Permanent Ice Covers of the Mcmurdo Dry Valley Lakes, Antarctica: Bubble Formation and Metamorphism

  1. John C. Priscu
  1. Edward E. Adams1,
  2. John C. Priscu2,
  3. Christian H. Fritsen2,
  4. Scott R. Smith3 and
  5. Steven L. Brackman3

Published Online: 16 MAR 2013

DOI: 10.1029/AR072p0281

Ecosystem Dynamics in a Polar Desert: the Mcmurdo Dry Valleys, Antarctica

Ecosystem Dynamics in a Polar Desert: the Mcmurdo Dry Valleys, Antarctica

How to Cite

Adams, E. E., Priscu, J. C., Fritsen, C. H., Smith, S. R. and Brackman, S. L. (1998) Permanent Ice Covers of the Mcmurdo Dry Valley Lakes, Antarctica: Bubble Formation and Metamorphism, in Ecosystem Dynamics in a Polar Desert: the Mcmurdo Dry Valleys, Antarctica (ed J. C. Priscu), American Geophysical Union, Washington, D. C.. doi: 10.1029/AR072p0281

Author Information

  1. 1

    Civil Engineering Department, Montana State University, Bozeman, Montana

  2. 2

    Department of Biological Sciences, Montana State University, Bozeman, Montana

  3. 3

    Civil Engineering Department, Montana State University, Bozeman, Montana

Publication History

  1. Published Online: 16 MAR 2013
  2. Published Print: 28 JAN 1998

ISBN Information

Print ISBN: 9780875908991

Online ISBN: 9781118668313

SEARCH

Keywords:

  • Desert ecology—Antarctica—McMurdo Dry Valleys

Summary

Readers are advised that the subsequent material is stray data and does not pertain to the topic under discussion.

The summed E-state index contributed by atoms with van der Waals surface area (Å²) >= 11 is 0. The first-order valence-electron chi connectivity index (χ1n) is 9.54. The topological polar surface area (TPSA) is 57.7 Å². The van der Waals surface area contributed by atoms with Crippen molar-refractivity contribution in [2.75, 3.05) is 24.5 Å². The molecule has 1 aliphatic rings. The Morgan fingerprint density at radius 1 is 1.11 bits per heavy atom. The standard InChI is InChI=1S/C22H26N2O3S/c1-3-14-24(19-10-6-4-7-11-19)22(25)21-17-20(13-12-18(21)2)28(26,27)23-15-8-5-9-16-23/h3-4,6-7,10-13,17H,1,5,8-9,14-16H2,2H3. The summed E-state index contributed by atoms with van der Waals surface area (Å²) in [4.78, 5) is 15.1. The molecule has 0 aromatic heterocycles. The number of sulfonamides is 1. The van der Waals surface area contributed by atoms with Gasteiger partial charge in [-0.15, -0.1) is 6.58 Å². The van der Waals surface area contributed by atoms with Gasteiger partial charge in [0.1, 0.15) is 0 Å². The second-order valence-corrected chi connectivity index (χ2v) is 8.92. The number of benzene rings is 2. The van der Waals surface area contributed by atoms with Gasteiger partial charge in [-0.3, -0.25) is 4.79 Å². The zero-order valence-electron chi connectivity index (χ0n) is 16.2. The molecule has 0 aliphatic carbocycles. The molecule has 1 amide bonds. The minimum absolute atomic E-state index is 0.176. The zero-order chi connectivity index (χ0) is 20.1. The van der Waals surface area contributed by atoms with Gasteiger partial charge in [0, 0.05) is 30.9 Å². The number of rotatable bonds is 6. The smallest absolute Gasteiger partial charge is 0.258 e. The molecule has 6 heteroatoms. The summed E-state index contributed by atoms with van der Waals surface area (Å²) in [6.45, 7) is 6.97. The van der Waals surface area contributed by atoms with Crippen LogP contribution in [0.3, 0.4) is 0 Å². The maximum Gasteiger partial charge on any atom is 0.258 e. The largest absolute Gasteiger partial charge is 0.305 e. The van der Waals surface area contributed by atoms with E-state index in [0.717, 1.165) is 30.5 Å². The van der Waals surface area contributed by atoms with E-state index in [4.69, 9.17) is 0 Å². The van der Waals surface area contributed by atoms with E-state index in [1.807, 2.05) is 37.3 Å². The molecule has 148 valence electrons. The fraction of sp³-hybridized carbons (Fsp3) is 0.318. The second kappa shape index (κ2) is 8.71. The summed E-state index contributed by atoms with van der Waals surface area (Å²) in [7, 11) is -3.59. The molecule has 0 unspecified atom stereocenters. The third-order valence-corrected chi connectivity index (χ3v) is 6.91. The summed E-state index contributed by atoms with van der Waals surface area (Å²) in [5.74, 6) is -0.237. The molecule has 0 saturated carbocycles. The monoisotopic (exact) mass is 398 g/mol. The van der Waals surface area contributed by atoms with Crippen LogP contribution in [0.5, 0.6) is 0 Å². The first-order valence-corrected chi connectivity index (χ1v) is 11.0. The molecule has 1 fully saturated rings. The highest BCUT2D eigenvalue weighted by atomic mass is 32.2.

The permanent ice covers of liquid water based lakes in the McMurdo Dry Valleys are thermodynamically active and display a well defined but transitory stratigraphy. We discuss the annual development of the physical structure of the ice based on field measurements, data gathered during the austral winter and spring of 1994 and 1995, laboratory experiments, and quantitative analysis. In general, the ice growth takes place on the bottom of the ice cover with ablation from the top. Sediment deposited on the ice surface by aeolian processes migrates downward through the ice. The migration is driven by a combination of solar absorption and seasonal warming, leaving a liquid melt trail in its path. The sediment collects in discrete pockets forming a layer with clean ice above and below. Attenuation of solar energy coupled with the brief duration of the relatively warmer portion of the summer season limit the sediment's level of descent. During the austral summer an aquifer is created in the ice, with its lower boundary marked by the sediment layer. The aquifer is connected to the lake water through conduits and the lower ice remains essentially dry. A complex ice stratigraphy is produced as the result of top down freezing of the liquid water in the ice during fall and winter. Inverted teardrop shaped bubbles with diameter generally under 5mm are produced in the upper meter of the ice. Arching plume-like bubbles and umbrella shaped waves of small spherical bubbles develop as the liquid freezes in the vicinity immediately above the sediment pockets. These patterns are governed by the shape of the freezing front. Liquid filled cavities in the ice induce local curvature of the freezing front, the shape of which is determined by differences in thermal conductivity of the water phases. Hoar frost, produced by temperature gradients, is apparent on the upper surfaces of many bubbles. Just below the sediment, a cluster of circular horizontal fractures develop when expansion due to the phase change of liquid entrapped in cylindrical bubbles causes failure. Fracture occurs on the basal plane of the S 1 (c-axis vertical) ice. The lower region of the ice cover is characterized by vertically oriented cylindrical gas bubbles that develop when water freezes to the bottom of the ice cover. The bubbles, fractures, and sediment configuration influence light transmission/absorption, heat flux, and mass transport, all of which are important to the biogeochemical processes in the lake.